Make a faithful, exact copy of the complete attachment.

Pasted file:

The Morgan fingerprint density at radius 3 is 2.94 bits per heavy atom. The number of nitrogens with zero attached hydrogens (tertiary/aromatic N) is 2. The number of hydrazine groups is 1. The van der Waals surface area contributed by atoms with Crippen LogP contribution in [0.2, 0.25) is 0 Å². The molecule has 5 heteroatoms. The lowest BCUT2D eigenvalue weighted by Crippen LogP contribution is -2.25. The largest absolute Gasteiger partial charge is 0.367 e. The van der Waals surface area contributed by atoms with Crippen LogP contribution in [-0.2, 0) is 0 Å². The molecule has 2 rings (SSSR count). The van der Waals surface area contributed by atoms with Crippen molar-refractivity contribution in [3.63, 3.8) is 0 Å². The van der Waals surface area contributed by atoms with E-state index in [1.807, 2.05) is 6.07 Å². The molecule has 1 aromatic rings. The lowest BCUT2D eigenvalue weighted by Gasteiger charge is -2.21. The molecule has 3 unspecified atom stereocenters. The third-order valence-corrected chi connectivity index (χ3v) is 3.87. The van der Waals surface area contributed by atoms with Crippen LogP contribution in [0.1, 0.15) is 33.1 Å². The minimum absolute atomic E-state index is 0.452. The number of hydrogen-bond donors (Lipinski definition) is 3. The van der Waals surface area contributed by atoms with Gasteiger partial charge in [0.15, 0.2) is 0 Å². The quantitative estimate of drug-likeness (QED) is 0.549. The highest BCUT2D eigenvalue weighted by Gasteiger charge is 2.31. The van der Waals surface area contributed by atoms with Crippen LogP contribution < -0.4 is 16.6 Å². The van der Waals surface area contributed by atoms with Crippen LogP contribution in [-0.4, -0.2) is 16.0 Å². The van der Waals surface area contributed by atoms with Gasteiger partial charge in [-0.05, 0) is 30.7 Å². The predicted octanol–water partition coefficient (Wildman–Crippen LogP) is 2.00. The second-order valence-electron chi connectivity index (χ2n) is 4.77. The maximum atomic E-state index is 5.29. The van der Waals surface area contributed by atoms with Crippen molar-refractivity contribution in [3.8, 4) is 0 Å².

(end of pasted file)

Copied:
The Morgan fingerprint density at radius 3 is 2.94 bits per heavy atom. The number of nitrogens with zero attached hydrogens (tertiary/aromatic N) is 2. The number of hydrazine groups is 1. The van der Waals surface area contributed by atoms with Crippen LogP contribution in [0.2, 0.25) is 0 Å². The molecule has 5 heteroatoms. The lowest BCUT2D eigenvalue weighted by Crippen LogP contribution is -2.25. The largest absolute Gasteiger partial charge is 0.367 e. The van der Waals surface area contributed by atoms with Crippen LogP contribution in [-0.2, 0) is 0 Å². The molecule has 2 rings (SSSR count). The van der Waals surface area contributed by atoms with Crippen molar-refractivity contribution in [3.63, 3.8) is 0 Å². The van der Waals surface area contributed by atoms with E-state index in [1.807, 2.05) is 6.07 Å². The molecule has 1 aromatic rings. The lowest BCUT2D eigenvalue weighted by Gasteiger charge is -2.21. The molecule has 3 unspecified atom stereocenters. The third-order valence-corrected chi connectivity index (χ3v) is 3.87. The van der Waals surface area contributed by atoms with Crippen LogP contribution in [0.1, 0.15) is 33.1 Å². The minimum absolute atomic E-state index is 0.452. The number of hydrogen-bond donors (Lipinski definition) is 3. The van der Waals surface area contributed by atoms with Gasteiger partial charge in [0.15, 0.2) is 0 Å². The quantitative estimate of drug-likeness (QED) is 0.549. The highest BCUT2D eigenvalue weighted by Gasteiger charge is 2.31. The van der Waals surface area contributed by atoms with Crippen LogP contribution < -0.4 is 16.6 Å². The van der Waals surface area contributed by atoms with Crippen LogP contribution in [-0.4, -0.2) is 16.0 Å². The van der Waals surface area contributed by atoms with Gasteiger partial charge in [-0.05, 0) is 30.7 Å². The predicted octanol–water partition coefficient (Wildman–Crippen LogP) is 2.00. The second-order valence-electron chi connectivity index (χ2n) is 4.77. The maximum atomic E-state index is 5.29. The van der Waals surface area contributed by atoms with Crippen molar-refractivity contribution in [3.8, 4) is 0 Å².